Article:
Vancouver Housing Market Implodes: Average Price Plunges 20% In 1 Month (ZH)
UK’s £8.8 Trillion Wealth Owes Much to Housing (BBG)
Moody’s Lowers Outlook On Australia Banks To Negative (R.)
China’s Secret Lists of Zombie Borrowers Leave Banks in the Dark (BBG)
As China Shrinks, Mongolia Has an Epic Economic Meltdown (BBG)
Stiglitz: The Euro Is On Course To Fail (Economist)
The Subtle Tyranny of Blockchain (Thomas)
It’s Time to Abolish the DEA and America’s “War on Drugs” Gulag (CHS)
The US Is Promoting War Crimes In Yemen (G.)
Greek Coast Guard Rescues Dozens Of Migrants Stuck On Islet (AP)
The Fishermen of Lesbos (Hakai)

 

 

“Experience doesn’t count for much, and extreme confidence may be fatal.”

Paul Singer: Market ‘Breakdown’ To Be ‘Sudden, Intense, And Large’ (CNBC)

In a bleak new letter to investors, Paul Singer’s Elliott Management warns that the bond market is “broken” and that when the central bank actions of recent years no longer ward off a market downturn, the subsequent loss of confidence could be severe. The fund’s recent investor letter, which covers the second quarter, notes that Elliott’s managers are currently seeing “what is in many ways the most peculiar period we have faced in 39 years.” Too much power has been ceded to central banks, the letter adds, the value of money has been debased, inflation is probably inevitable, and when it happens, it could be swift and impossible to tamp down.

Elliott is a $28 billion fund founded in 1977 by Singer, now its president. The fund is up more than 6% for the year through July, according to an investor. Given the persistence of low or negative yields on government and other bonds and the continued stampede to buy them nonetheless, today’s environment marks “the biggest bond bubble in world history,” and “the global bond market is broken,” the investor letter states. The letter discusses, at some length, the oddity of an investor mentality that flies to an asset class regarded as a “safe haven” even when there are low or nonexistent returns attached to it and no guarantee that current conditions will persist.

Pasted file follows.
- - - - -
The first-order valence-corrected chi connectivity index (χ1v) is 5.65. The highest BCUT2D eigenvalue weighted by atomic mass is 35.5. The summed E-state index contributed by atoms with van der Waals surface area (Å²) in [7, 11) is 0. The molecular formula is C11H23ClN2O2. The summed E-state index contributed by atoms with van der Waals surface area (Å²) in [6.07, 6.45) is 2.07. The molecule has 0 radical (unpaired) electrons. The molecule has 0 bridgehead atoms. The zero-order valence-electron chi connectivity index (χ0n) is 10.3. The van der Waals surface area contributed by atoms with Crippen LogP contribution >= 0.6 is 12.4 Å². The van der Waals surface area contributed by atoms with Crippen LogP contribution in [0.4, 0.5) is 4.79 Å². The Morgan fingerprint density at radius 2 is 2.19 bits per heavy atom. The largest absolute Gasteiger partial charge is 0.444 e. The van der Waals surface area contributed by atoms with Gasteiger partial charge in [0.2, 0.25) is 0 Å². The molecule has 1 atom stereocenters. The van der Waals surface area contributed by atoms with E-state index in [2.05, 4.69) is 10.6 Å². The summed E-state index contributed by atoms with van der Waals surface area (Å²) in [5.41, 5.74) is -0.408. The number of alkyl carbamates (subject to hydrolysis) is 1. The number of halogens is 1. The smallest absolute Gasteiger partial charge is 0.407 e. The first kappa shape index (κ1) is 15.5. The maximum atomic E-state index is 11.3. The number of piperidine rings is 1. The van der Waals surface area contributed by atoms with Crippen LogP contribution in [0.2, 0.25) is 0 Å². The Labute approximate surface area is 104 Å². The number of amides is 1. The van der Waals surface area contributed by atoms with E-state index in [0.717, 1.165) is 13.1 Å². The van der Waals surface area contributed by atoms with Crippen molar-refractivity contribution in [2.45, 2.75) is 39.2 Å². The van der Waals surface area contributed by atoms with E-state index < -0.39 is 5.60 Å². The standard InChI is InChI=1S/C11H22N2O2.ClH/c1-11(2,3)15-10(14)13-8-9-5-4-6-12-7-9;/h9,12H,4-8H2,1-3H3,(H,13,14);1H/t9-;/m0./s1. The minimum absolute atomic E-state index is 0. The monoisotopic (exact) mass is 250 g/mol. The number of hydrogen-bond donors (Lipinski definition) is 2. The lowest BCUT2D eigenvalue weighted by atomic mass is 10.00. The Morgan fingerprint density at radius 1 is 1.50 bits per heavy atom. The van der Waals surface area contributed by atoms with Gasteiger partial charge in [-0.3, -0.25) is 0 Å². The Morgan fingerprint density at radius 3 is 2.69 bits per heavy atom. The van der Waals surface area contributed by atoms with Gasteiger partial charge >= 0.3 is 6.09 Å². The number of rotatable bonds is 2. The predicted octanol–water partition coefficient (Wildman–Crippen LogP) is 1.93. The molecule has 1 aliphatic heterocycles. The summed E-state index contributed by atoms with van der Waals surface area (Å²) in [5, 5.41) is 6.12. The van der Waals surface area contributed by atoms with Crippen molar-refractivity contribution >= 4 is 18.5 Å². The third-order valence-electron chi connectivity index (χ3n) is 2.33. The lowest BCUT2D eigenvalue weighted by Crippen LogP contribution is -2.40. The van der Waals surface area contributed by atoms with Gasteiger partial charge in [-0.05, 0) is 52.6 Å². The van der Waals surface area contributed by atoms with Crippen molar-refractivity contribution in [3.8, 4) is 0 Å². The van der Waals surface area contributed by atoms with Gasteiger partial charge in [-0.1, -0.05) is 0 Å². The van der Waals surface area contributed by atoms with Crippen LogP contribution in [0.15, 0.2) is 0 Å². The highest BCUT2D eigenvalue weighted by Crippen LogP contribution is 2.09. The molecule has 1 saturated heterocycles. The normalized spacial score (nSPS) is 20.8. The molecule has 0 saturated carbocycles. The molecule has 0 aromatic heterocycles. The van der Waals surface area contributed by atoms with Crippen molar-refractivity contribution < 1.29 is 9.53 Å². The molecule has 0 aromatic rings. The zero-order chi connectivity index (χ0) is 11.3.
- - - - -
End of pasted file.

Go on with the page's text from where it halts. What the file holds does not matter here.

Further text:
In one wry aside, the letter suggests a safety warning be attached to the $12 trillion government bond market now trading at negative yields: “Hold such instruments at your own risk; danger of serious injury or death to your capital!” Trading in this market is particularly difficult, it adds. “Everyone is in the dark,” Elliott notes. “Experience doesn’t count for much, and extreme confidence may be fatal.” Moreover, “the ultimate breakdown (or series of breakdowns) from this environment is likely to be surprising, sudden, intense, and large.”

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Coming soon to a theater near you. Denmark, Holland, Australia, New Zealand, UK, the list is long.

Vancouver Housing Market Implodes: Average Price Plunges 20% In 1 Month (ZH)

It appears that the Vancouver housing market has slammed shut. Which is hardly a surprise: virtually everyone saw it coming, the only question was when. Eilers says he’s been warning of a real estate slow-down for at least a year due to the region’s unsustainable and unsupportable prices. West Vancouver, where he does a large part of his business, had a benchmark detached home price of almost $3.4 million in July according to the Real Estate Board of Greater Vancouver. “The market in West Van is up 450 per cent since 2001. So is everyone making 600 per cent more income than they were so they can pay their taxes and buy their houses? Of course not. So how is this inflation been financed? By off-shore money and record debt.”